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Fire Threatens 50 Ranch Homes Near Camarillo

November 11, 1986|SAM ENRIQUEZ and T. W. McGARRY | Times Staff Writers

A brush fire driven by Santa Ana winds gusting up to 50 m.p.h. burned more than 10,000 acres north of Camarillo on Monday, threatening about 50 ranch homes.

More than 200 firefighters, aided by six retardant-dropping tanker planes and two helicopters, prevented any homes or buildings from burning, said Ventura County Assistant Fire Chief Don Ellis. No injuries were reported.

Firefighters hoped to contain the blaze by late this afternoon. Ellis said he expected it to consume at least 12,000 acres.

The fire broke out just before 11 a.m. near Bradley Road, about four miles north of Camarillo, and spread north over South Mountain to the banks of the Santa Clara River. A wind from the west that flows up the river channel pushed the fire toward the east until the prevailing Santa Ana winds of about 20 to 25 m.p.h. from the northeast drove it back to the south, said Dana De Diana, information officer for the Ventura County Fire Department.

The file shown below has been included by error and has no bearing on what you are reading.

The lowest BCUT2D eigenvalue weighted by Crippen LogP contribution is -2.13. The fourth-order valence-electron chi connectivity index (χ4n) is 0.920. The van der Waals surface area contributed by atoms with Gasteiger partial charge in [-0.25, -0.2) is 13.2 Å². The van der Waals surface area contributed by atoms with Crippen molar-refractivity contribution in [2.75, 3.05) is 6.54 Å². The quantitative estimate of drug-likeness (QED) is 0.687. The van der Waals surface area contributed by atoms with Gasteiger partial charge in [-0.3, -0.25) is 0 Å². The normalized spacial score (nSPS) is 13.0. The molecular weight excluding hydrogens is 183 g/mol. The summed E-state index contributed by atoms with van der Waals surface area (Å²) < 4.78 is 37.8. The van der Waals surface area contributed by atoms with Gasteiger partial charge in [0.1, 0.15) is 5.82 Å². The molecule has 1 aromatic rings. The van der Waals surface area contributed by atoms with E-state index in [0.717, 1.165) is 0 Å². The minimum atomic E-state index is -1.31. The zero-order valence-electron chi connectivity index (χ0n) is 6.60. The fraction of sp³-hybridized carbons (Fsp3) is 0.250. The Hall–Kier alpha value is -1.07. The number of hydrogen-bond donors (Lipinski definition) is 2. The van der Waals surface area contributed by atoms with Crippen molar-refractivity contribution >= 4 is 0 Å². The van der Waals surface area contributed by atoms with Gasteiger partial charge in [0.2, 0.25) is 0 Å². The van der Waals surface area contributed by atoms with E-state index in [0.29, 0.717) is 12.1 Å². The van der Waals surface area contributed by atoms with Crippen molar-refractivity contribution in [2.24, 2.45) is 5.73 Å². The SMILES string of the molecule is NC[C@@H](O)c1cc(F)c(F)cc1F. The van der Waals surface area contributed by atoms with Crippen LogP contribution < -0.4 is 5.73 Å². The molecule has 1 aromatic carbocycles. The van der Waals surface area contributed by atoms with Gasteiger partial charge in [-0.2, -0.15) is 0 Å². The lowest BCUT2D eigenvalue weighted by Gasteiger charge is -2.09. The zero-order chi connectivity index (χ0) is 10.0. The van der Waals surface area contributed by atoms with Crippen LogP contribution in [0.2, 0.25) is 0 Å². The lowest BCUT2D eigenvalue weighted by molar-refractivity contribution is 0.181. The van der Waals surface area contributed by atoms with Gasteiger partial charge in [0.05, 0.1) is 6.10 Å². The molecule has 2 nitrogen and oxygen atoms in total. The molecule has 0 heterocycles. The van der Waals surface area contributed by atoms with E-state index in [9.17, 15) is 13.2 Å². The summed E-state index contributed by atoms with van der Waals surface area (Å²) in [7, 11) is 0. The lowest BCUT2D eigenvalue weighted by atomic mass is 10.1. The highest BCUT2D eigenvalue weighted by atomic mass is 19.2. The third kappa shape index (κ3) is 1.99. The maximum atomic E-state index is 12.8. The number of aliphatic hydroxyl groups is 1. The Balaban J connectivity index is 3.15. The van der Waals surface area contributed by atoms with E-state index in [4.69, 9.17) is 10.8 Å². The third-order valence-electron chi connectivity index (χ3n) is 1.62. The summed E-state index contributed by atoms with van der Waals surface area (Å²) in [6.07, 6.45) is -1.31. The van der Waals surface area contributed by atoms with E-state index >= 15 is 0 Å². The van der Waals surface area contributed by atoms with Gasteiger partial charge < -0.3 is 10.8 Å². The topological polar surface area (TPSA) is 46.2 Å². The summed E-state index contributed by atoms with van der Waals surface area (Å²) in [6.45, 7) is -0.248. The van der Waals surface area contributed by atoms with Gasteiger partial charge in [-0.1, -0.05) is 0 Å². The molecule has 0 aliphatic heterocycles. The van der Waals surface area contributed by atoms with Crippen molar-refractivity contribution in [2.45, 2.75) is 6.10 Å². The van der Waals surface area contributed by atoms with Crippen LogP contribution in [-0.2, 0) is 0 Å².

The area contains scattered citrus ranches, she said. Most of the threatened homes were in the area of La Loma Avenue, Ellis said.

"The main problem has been people losing their trees," said Steve Hammer, 45, who grows oranges and lemons.

He said the fire consumed a row of trees only 20 yards from his house but that the Fire Department "had a fire truck right here--there was one for everybody's house."

The force fighting the fire included 22 engine crews from Ventura County, 10 from the Los Angeles County Fire Department and 10 from the California Department of Forestry.

The cause of the fire was not known.

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